To put the size of the CARES Act into perspective, $2.2 trillion amounted to more than 10 percent of GDP and was almost exactly half of total federal spending during the previous fiscal year. The scope of CARES was equally impressive. Its long list of major provisions included, among other things, the following:

·                    Checks in the amount of $1,200 for “every” adult ($2,400 for a married couple and $500 per child). In fact, however, millions of low-income Americans received nothing because the checks were paid out as rebates on 2019 tax liabilities, and they were too poor to have filed income tax returns.

·                    The Paycheck Protection Program (PPP), originally budgeted at $366 billion but quickly oversubscribed, which provided forgivable loans (thus, really grants) to “small” businesses that maintained their payrolls. (Some weren’t all that small.) About four weeks later, Congress infused a great deal more money into the popular program via the PPP and Health Care Enhancement Act ($484 billion in total), another noncontroversial bill that passed with bipartisan support.

·                    A huge increase ($600 per week) in unemployment insurance benefits plus extension of coverage to many previously uncovered workers. To economists, the $600 flat amount was an odd structure; it meant that about two-thirds of American workers would receive more income by being unemployed than employed (Ganong, Noel, and Vavra 2020).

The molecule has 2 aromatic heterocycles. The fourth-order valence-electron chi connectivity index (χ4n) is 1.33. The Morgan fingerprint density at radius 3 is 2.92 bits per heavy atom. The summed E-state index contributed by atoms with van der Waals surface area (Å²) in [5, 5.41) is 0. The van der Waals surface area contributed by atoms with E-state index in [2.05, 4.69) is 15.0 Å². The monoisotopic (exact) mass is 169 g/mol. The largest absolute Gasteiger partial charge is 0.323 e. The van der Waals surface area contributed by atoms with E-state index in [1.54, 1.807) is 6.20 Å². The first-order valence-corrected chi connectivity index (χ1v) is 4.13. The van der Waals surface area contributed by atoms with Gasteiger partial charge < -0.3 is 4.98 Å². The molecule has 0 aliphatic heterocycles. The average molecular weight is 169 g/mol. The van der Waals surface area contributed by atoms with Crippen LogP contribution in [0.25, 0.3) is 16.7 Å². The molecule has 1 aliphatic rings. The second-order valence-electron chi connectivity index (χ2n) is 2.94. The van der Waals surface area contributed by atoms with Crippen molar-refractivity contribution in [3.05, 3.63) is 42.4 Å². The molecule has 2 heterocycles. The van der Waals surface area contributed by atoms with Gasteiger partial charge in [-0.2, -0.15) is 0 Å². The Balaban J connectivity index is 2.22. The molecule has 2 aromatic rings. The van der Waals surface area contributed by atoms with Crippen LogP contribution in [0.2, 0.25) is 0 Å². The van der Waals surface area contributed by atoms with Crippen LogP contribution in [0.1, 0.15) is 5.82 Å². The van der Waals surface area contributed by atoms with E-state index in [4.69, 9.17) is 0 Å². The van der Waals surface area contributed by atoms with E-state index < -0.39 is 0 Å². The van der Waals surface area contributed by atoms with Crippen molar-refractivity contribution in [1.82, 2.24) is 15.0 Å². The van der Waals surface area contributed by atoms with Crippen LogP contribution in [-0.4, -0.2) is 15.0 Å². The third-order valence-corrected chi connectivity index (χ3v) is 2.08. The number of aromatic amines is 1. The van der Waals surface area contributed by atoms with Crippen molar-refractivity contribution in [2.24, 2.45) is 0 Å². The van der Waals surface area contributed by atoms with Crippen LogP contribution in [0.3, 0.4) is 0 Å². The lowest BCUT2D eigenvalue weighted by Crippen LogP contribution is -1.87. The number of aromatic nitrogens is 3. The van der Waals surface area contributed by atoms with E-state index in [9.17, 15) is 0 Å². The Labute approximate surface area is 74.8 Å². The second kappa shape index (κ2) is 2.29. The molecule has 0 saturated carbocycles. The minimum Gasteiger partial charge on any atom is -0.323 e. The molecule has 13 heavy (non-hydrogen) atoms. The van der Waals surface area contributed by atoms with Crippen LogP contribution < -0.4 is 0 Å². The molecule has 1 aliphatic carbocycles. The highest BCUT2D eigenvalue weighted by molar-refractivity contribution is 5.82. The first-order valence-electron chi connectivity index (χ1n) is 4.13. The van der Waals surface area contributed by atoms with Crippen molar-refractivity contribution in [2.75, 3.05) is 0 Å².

·                    About $150 billion in aid to struggling state and local governments. Aid to states and localities would later become a major partisan sticking point, with Democrats wanting more and Republicans steadfastly opposed. Some people, it seemed, had noticed that COVID-19 in its early stages was mostly a blue states phenomenon.

·                    A large bailout for the airline industry and grants to other transportation industries, all of which had been decimated by the pandemic. Airlines, of course, had gone through bankruptcies before, but this time they did not have to.